Architecture for Humanity - SF
Friday, March 12, 2004

With all eyes on Newsom, he is talking about setting a housing policy coalition to bridge the diversity of political groups and come back to the debate of low income housing now that Prop J has lost. Or perhaps to re-assert measures like Prop J, M, Care Not Cash, but in slightly less sneaky and devisive terms. The activists want to see him make good on his candidacy rhetoric of building real affordable hosuing for the city’s poor. The debate though gets at the heart of the political divide in this city: what type of housing needs to be built, where, what is the inventory of city-wide available parcels, what are the plans for them and how do they include the lowest wage earners, how do we protect housing for the middle class without losing it to an abundance of loft and luxury condo space? There are those who want to let the free market decide our land values and definition of affordability, Willie Brown himself said no one making under fifty thousand should have the right to live here, against those who want to force developers to build the necessary affordable hosuing neglected for the past 30 years because in Critical SF it should be the only investment available right now. And that is what the Trinity Battle gets at, who shall decide how, when, and where to protect our affordable housing stock?

Supervisor McGoldrick wrote this article about his recent ordinance proposal Public Benefits Incentive Zoning (PBIZ), a mechanism and framework for allowing developers to exceed existing height/density limits by providing varieties of any Public Benefits. Not only housing is needed to save our crisis, but new relationships between community stakeholders and developers must be steered by our policy to reverse the trend of speculative land values.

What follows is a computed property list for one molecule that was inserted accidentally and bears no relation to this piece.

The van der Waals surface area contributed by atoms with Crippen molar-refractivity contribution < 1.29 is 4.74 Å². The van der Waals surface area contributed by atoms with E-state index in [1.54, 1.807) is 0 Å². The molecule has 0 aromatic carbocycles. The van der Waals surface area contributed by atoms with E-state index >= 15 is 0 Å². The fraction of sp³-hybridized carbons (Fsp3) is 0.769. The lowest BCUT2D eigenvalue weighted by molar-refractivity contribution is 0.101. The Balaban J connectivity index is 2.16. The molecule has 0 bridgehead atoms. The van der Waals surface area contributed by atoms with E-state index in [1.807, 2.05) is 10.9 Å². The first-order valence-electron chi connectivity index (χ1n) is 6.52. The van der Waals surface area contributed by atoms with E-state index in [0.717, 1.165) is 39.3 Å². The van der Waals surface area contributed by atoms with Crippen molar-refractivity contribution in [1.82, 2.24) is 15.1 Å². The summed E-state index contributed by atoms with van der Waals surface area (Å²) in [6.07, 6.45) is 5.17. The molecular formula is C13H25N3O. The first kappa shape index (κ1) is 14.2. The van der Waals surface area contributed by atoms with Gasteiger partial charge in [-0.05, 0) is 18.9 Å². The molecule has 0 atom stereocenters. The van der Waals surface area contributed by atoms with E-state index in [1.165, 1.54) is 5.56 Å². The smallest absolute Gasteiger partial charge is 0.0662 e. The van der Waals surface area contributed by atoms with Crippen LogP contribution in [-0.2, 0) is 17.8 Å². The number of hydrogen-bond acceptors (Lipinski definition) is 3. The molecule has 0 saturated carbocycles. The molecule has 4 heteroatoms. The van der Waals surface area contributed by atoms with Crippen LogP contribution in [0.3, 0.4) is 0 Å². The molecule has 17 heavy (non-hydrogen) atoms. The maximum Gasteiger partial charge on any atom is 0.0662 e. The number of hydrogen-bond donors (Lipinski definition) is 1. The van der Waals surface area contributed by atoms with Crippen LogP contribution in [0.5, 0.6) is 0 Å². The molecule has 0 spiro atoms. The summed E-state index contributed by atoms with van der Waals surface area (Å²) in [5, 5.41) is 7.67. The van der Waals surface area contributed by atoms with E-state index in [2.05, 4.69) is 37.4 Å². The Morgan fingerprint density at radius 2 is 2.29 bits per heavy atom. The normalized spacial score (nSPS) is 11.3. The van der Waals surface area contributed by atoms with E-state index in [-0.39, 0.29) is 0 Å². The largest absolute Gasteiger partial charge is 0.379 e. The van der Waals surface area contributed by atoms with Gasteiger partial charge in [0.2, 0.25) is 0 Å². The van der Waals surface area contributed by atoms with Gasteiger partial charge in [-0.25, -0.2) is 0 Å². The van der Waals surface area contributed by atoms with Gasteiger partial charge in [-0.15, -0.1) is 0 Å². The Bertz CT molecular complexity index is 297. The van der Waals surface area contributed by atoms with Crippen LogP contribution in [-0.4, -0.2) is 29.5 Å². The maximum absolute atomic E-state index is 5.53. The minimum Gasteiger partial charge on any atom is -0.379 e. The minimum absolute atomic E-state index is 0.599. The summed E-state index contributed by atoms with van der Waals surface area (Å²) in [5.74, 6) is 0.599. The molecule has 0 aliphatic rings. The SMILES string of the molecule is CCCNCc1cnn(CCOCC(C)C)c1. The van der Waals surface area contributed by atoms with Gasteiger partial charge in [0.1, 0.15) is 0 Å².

Matt Smith : On Prop J
Home Prices Not Fully at Fault: Report examines reasons for state's housing shortage.
Red Tape Tangles Hotel Renovation
Whatever Happened to Bryant Park? : City planning lessons lurk in the open pit where a family housing complex is finally set to rise.
Oakland & Housing Grants


"Mayor Newsom's fifth day on the job included a meeting with Philip Mangano, who heads the federal Interagency Council on Homelessness, which the Bush administration brought back to life to better coordinate federal outlays for the various pieces of the homeless puzzle: substance abuse, job training and mental health services. Mangano is a visionary. He wants to attack homelessness through a series of 10-year regional programs that focuses on results-driven techniques. It's a different approach, one that outside-the-box mayors might be willing to try.

Something more about the president's point man on homelessness: He doesn't come from Republican central casting.

Mangano is a former director of services for homeless people in Cambridge, Mass. He calls himself a "homeless abolitionist," which explains why he likes to quote William Lloyd Garrison and Frederick Douglass. He says the French philosopher Simone Weil and St. Francis of Assisi are his "patron saints." After seeing Franco Zeffirelli's "Brother Sun, Sister Moon" -- a movie about St. Francis -- he gave up his career as a music agent and manager for bands such as Buffalo Springfield and Peter, Paul and Mary.
Where did he go after leaving the music industry? To Boston, to work on a bread line." (SFGATE, Sun. 03.07)

SAN FRANCISCO Mayor Picks Panel to Tackle Homelessness: Broad council of 33 members has until July to craft new plan.
Alioto Seeks Unity For the Homeless
Kroc Money in the Tenderloin
Containerization of Housing

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